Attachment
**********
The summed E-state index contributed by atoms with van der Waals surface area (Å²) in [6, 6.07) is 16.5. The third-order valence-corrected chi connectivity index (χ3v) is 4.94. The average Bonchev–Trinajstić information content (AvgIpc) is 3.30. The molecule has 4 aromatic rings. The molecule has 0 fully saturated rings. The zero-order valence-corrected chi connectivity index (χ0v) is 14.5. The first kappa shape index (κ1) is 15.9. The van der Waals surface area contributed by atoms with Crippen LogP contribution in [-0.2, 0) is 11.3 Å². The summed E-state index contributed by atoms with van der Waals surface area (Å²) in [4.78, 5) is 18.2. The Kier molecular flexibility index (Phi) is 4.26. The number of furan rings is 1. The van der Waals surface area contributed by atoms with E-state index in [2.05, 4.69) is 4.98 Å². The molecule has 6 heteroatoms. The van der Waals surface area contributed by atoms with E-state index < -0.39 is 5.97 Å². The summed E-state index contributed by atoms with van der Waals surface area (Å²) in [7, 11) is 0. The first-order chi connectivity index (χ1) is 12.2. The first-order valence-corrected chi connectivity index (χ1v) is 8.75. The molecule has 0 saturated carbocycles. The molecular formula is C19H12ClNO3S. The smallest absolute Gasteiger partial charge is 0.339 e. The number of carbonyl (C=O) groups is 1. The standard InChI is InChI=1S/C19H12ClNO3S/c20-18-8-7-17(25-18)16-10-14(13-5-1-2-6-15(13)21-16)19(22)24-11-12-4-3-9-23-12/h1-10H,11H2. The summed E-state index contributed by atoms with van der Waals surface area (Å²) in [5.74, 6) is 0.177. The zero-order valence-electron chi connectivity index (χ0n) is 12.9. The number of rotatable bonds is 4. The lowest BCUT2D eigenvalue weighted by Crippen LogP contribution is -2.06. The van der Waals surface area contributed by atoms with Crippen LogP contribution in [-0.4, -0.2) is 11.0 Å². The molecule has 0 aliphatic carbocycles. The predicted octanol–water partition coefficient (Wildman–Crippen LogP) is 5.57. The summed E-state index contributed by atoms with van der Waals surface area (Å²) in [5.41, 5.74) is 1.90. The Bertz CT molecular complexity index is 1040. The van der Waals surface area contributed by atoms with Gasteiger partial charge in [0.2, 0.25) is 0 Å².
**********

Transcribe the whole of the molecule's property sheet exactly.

The summed E-state index contributed by atoms with van der Waals surface area (Å²) in [6, 6.07) is 16.5. The third-order valence-corrected chi connectivity index (χ3v) is 4.94. The average Bonchev–Trinajstić information content (AvgIpc) is 3.30. The molecule has 4 aromatic rings. The molecule has 0 fully saturated rings. The zero-order valence-corrected chi connectivity index (χ0v) is 14.5. The first kappa shape index (κ1) is 15.9. The van der Waals surface area contributed by atoms with Crippen LogP contribution in [-0.2, 0) is 11.3 Å². The summed E-state index contributed by atoms with van der Waals surface area (Å²) in [4.78, 5) is 18.2. The Kier molecular flexibility index (Phi) is 4.26. The number of furan rings is 1. The van der Waals surface area contributed by atoms with E-state index in [2.05, 4.69) is 4.98 Å². The molecule has 6 heteroatoms. The van der Waals surface area contributed by atoms with E-state index < -0.39 is 5.97 Å². The summed E-state index contributed by atoms with van der Waals surface area (Å²) in [7, 11) is 0. The first-order chi connectivity index (χ1) is 12.2. The first-order valence-corrected chi connectivity index (χ1v) is 8.75. The molecule has 0 saturated carbocycles. The molecular formula is C19H12ClNO3S. The smallest absolute Gasteiger partial charge is 0.339 e. The number of carbonyl (C=O) groups is 1. The standard InChI is InChI=1S/C19H12ClNO3S/c20-18-8-7-17(25-18)16-10-14(13-5-1-2-6-15(13)21-16)19(22)24-11-12-4-3-9-23-12/h1-10H,11H2. The summed E-state index contributed by atoms with van der Waals surface area (Å²) in [5.74, 6) is 0.177. The zero-order valence-electron chi connectivity index (χ0n) is 12.9. The number of rotatable bonds is 4. The lowest BCUT2D eigenvalue weighted by Crippen LogP contribution is -2.06. The van der Waals surface area contributed by atoms with Crippen LogP contribution in [-0.4, -0.2) is 11.0 Å². The molecule has 0 aliphatic carbocycles. The predicted octanol–water partition coefficient (Wildman–Crippen LogP) is 5.57. The summed E-state index contributed by atoms with van der Waals surface area (Å²) in [5.41, 5.74) is 1.90. The Bertz CT molecular complexity index is 1040. The van der Waals surface area contributed by atoms with Gasteiger partial charge in [0.2, 0.25) is 0 Å².